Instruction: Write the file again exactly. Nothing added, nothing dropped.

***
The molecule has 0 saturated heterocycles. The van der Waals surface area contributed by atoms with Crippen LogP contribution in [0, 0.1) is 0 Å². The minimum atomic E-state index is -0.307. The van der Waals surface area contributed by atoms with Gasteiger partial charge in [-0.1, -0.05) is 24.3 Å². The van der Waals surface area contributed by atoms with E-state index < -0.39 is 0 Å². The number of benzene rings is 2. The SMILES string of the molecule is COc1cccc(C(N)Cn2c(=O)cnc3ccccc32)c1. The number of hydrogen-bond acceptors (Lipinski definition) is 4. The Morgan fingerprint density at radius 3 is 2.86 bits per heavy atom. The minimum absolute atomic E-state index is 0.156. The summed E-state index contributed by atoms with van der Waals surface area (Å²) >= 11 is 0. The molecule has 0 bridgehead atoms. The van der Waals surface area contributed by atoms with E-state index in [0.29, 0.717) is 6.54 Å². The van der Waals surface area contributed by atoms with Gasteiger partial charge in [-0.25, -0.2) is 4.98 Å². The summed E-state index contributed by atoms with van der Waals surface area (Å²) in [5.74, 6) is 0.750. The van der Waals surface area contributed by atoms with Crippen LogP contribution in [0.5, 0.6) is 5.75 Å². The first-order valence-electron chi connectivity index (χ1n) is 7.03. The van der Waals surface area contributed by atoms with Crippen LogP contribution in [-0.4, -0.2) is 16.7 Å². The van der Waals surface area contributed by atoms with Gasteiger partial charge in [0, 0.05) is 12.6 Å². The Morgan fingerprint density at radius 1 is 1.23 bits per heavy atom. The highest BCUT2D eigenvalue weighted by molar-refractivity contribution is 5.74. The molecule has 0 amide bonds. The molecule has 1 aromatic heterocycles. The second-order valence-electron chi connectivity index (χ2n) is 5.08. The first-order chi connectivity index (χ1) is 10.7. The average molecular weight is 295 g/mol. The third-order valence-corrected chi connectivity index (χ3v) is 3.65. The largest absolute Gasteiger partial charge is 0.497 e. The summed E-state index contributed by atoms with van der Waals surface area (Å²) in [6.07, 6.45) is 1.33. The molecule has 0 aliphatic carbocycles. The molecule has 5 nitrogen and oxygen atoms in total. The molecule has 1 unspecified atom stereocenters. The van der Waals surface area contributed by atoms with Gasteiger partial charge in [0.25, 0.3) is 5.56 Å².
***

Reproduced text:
The molecule has 0 saturated heterocycles. The van der Waals surface area contributed by atoms with Crippen LogP contribution in [0, 0.1) is 0 Å². The minimum atomic E-state index is -0.307. The van der Waals surface area contributed by atoms with Gasteiger partial charge in [-0.1, -0.05) is 24.3 Å². The van der Waals surface area contributed by atoms with E-state index < -0.39 is 0 Å². The number of benzene rings is 2. The SMILES string of the molecule is COc1cccc(C(N)Cn2c(=O)cnc3ccccc32)c1. The number of hydrogen-bond acceptors (Lipinski definition) is 4. The Morgan fingerprint density at radius 3 is 2.86 bits per heavy atom. The minimum absolute atomic E-state index is 0.156. The summed E-state index contributed by atoms with van der Waals surface area (Å²) >= 11 is 0. The molecule has 0 bridgehead atoms. The van der Waals surface area contributed by atoms with E-state index in [0.29, 0.717) is 6.54 Å². The van der Waals surface area contributed by atoms with Gasteiger partial charge in [-0.25, -0.2) is 4.98 Å². The summed E-state index contributed by atoms with van der Waals surface area (Å²) in [5.74, 6) is 0.750. The van der Waals surface area contributed by atoms with Crippen LogP contribution in [0.5, 0.6) is 5.75 Å². The first-order valence-electron chi connectivity index (χ1n) is 7.03. The van der Waals surface area contributed by atoms with Crippen LogP contribution in [-0.4, -0.2) is 16.7 Å². The van der Waals surface area contributed by atoms with Gasteiger partial charge in [0, 0.05) is 12.6 Å². The Morgan fingerprint density at radius 1 is 1.23 bits per heavy atom. The highest BCUT2D eigenvalue weighted by molar-refractivity contribution is 5.74. The molecule has 0 amide bonds. The molecule has 1 aromatic heterocycles. The second-order valence-electron chi connectivity index (χ2n) is 5.08. The first-order chi connectivity index (χ1) is 10.7. The average molecular weight is 295 g/mol. The third-order valence-corrected chi connectivity index (χ3v) is 3.65. The largest absolute Gasteiger partial charge is 0.497 e. The summed E-state index contributed by atoms with van der Waals surface area (Å²) in [6.07, 6.45) is 1.33. The molecule has 0 aliphatic carbocycles. The molecule has 5 nitrogen and oxygen atoms in total. The molecule has 1 unspecified atom stereocenters. The van der Waals surface area contributed by atoms with Gasteiger partial charge in [0.25, 0.3) is 5.56 Å².